Extreme rains lead to more rural farmer suicides than droughts: Study
By Jayashree Nandi
In an analysis of 9,456 suicides between 2001 and 2013 in randomly selected rural areas, the researchers found that compared to normal growing seasons, the percentage of deaths due to suicide increased by 18.7% during extremely wet cropping seasons and by 3.6% during extremely dry cropping seasons.
“To our knowledge, no studies before ours have investigated the link between suicide and water availability at both extremes. We found, perhaps surprisingly, extremely wet conditions more strongly associated with suicide than extremely dry conditions. Our results were robust to a number of sensitivity analyses,” the study to be published in Science Direct’s environmental research journal in November (the abstract is already published online) has concluded.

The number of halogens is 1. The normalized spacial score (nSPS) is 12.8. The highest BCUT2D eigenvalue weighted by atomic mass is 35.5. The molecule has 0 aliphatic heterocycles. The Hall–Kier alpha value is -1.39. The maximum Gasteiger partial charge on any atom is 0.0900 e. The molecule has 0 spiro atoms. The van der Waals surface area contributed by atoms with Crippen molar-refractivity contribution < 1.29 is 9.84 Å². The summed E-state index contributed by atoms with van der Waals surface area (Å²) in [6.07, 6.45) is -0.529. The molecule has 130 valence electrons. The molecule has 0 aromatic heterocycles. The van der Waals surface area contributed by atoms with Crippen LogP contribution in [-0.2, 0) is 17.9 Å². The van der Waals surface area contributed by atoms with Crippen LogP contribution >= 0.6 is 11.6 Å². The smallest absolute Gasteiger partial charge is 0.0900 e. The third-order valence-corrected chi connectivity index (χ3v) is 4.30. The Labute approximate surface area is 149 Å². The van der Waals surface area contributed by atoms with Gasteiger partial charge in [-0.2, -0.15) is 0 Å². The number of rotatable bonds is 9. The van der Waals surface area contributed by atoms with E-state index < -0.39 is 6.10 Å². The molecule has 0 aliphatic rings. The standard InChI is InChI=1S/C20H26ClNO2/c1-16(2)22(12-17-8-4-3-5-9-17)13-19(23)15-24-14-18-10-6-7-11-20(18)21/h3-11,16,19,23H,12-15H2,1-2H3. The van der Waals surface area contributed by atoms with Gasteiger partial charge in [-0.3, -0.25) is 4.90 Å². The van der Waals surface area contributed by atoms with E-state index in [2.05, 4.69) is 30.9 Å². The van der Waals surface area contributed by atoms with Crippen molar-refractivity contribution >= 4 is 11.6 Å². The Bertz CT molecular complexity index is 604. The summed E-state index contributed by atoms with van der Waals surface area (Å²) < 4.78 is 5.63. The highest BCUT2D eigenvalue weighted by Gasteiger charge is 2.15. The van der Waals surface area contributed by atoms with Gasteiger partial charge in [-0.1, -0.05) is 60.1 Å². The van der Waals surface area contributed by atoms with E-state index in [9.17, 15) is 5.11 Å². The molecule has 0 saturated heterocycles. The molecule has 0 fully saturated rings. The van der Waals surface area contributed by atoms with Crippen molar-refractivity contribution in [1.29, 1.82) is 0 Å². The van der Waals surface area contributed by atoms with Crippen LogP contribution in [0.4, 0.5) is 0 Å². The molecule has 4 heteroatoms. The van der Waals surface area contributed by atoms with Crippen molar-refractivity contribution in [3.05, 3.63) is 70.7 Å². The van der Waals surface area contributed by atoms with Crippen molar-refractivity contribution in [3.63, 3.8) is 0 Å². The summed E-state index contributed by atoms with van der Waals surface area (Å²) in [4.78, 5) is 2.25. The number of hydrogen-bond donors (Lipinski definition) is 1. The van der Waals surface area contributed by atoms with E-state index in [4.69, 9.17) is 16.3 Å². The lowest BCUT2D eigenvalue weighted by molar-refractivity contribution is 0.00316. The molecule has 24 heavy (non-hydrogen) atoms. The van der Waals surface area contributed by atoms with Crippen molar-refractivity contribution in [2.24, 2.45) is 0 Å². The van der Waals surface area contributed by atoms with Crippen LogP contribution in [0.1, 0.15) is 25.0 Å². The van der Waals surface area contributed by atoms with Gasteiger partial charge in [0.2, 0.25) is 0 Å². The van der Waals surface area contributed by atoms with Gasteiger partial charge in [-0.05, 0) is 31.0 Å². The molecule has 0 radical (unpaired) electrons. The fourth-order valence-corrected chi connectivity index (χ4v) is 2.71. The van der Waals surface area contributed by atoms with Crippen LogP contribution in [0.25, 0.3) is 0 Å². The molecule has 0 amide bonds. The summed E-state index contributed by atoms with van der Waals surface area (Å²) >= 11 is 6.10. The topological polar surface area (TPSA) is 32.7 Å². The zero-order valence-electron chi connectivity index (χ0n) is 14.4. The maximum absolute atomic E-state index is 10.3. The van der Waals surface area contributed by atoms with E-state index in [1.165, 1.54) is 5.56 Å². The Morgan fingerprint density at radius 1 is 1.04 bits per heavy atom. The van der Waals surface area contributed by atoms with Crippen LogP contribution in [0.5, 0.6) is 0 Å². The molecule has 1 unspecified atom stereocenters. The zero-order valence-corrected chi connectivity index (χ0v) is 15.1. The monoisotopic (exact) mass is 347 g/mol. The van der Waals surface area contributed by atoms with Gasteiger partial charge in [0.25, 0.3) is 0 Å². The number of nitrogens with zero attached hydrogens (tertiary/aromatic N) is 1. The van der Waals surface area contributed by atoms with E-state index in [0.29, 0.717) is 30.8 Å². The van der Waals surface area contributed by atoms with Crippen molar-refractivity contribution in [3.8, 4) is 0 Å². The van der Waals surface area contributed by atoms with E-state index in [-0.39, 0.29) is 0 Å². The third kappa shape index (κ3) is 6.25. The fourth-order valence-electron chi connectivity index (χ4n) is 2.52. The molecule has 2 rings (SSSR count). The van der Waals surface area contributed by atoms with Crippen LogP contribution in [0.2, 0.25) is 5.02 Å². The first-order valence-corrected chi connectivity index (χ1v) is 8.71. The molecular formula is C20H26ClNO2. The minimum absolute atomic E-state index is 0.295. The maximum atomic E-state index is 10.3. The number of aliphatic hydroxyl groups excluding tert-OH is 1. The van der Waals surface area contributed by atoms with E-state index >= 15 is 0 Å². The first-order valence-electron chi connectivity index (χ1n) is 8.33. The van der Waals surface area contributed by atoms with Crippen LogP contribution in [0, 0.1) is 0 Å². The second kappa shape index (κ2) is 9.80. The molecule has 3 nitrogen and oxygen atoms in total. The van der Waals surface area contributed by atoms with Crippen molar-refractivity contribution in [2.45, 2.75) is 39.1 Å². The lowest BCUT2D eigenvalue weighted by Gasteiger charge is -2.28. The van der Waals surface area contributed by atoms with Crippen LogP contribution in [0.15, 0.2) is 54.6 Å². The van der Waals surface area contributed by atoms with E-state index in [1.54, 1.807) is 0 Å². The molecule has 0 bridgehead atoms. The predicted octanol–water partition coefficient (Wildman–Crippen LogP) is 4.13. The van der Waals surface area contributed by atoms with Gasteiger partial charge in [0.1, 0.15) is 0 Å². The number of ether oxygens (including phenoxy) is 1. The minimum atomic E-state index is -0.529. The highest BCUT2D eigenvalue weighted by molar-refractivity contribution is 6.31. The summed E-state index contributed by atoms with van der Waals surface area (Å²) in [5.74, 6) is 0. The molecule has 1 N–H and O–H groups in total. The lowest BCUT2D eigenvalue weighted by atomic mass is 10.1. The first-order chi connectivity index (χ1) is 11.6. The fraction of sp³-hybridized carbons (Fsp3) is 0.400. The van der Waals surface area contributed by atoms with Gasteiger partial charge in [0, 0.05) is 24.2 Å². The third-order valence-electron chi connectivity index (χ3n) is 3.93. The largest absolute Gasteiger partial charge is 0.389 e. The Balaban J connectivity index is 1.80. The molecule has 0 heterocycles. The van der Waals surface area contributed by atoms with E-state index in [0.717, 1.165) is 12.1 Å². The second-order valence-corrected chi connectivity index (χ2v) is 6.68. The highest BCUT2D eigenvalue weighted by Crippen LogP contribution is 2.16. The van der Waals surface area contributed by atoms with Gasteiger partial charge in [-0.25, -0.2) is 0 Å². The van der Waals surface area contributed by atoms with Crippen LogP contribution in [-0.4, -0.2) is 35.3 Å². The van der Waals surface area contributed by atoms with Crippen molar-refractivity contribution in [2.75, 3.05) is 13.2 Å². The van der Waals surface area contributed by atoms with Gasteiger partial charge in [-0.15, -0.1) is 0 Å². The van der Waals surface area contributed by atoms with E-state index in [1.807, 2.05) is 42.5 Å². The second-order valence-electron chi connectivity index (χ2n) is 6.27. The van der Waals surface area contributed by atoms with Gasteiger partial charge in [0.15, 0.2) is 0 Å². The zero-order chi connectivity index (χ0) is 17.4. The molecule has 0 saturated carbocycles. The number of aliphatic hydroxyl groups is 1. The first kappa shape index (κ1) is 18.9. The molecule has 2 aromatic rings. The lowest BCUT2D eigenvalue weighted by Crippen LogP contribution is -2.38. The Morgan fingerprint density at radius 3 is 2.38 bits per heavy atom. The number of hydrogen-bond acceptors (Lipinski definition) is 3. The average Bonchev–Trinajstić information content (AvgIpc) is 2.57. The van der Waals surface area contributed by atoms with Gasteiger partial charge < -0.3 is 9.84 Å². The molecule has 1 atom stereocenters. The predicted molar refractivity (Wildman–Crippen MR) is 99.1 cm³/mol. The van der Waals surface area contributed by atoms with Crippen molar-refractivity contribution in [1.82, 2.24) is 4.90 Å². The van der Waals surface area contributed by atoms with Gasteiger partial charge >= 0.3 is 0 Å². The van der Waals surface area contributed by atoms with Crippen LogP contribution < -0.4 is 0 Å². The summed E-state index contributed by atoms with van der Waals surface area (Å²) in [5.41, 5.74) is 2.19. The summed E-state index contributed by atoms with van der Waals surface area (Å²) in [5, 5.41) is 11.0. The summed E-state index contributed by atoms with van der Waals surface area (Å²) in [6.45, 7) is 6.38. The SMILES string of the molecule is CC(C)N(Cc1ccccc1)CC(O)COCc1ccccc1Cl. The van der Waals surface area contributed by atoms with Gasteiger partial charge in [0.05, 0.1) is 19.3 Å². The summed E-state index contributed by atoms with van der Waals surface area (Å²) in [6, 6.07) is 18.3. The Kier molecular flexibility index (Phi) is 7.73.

“Very wet conditions can be very damaging to crops because of limited means to mitigate conditions. Extreme drought can be offset by irrigation, extremely wet conditions – such as flooding or torrential rain can result in conditions that are less easily mitigated and are more damaging to crops,” said Vimal Mishra, associate professor, civil engineering, IIT Gandhinagar and co-author of the study.